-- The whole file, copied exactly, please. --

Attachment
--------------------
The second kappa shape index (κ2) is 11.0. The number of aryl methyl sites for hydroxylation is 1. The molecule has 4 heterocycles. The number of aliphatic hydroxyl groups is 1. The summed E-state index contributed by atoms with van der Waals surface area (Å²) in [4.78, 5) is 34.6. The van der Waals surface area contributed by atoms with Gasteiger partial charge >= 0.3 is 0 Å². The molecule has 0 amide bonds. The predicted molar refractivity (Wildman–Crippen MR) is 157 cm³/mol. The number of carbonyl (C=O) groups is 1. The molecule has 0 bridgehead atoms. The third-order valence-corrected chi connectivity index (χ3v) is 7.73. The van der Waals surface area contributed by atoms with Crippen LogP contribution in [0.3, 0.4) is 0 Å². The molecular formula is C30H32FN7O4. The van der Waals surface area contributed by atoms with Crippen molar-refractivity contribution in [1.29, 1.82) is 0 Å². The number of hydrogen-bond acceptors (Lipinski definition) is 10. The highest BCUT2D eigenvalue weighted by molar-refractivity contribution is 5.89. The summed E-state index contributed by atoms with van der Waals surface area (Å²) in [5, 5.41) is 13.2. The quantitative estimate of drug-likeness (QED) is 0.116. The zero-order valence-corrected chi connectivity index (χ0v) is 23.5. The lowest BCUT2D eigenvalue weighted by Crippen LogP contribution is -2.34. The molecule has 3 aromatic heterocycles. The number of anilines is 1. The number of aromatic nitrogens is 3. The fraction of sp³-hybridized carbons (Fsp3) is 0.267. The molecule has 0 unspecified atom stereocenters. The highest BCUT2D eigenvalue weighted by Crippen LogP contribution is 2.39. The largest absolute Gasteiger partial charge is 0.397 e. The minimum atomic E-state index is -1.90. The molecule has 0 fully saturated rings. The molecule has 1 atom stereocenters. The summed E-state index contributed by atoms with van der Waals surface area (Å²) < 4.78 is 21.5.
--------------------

The second kappa shape index (κ2) is 11.0. The number of aryl methyl sites for hydroxylation is 1. The molecule has 4 heterocycles. The number of aliphatic hydroxyl groups is 1. The summed E-state index contributed by atoms with van der Waals surface area (Å²) in [4.78, 5) is 34.6. The van der Waals surface area contributed by atoms with Gasteiger partial charge >= 0.3 is 0 Å². The molecule has 0 amide bonds. The predicted molar refractivity (Wildman–Crippen MR) is 157 cm³/mol. The number of carbonyl (C=O) groups is 1. The molecule has 0 bridgehead atoms. The third-order valence-corrected chi connectivity index (χ3v) is 7.73. The van der Waals surface area contributed by atoms with Crippen LogP contribution in [0.3, 0.4) is 0 Å². The molecular formula is C30H32FN7O4. The van der Waals surface area contributed by atoms with Crippen molar-refractivity contribution in [1.29, 1.82) is 0 Å². The number of hydrogen-bond acceptors (Lipinski definition) is 10. The highest BCUT2D eigenvalue weighted by molar-refractivity contribution is 5.89. The summed E-state index contributed by atoms with van der Waals surface area (Å²) in [5, 5.41) is 13.2. The quantitative estimate of drug-likeness (QED) is 0.116. The zero-order valence-corrected chi connectivity index (χ0v) is 23.5. The lowest BCUT2D eigenvalue weighted by Crippen LogP contribution is -2.34. The molecule has 3 aromatic heterocycles. The number of anilines is 1. The number of aromatic nitrogens is 3. The fraction of sp³-hybridized carbons (Fsp3) is 0.267. The molecule has 0 unspecified atom stereocenters. The highest BCUT2D eigenvalue weighted by Crippen LogP contribution is 2.39. The largest absolute Gasteiger partial charge is 0.397 e. The minimum atomic E-state index is -1.90. The molecule has 0 fully saturated rings. The molecule has 1 atom stereocenters. The summed E-state index contributed by atoms with van der Waals surface area (Å²) < 4.78 is 21.5.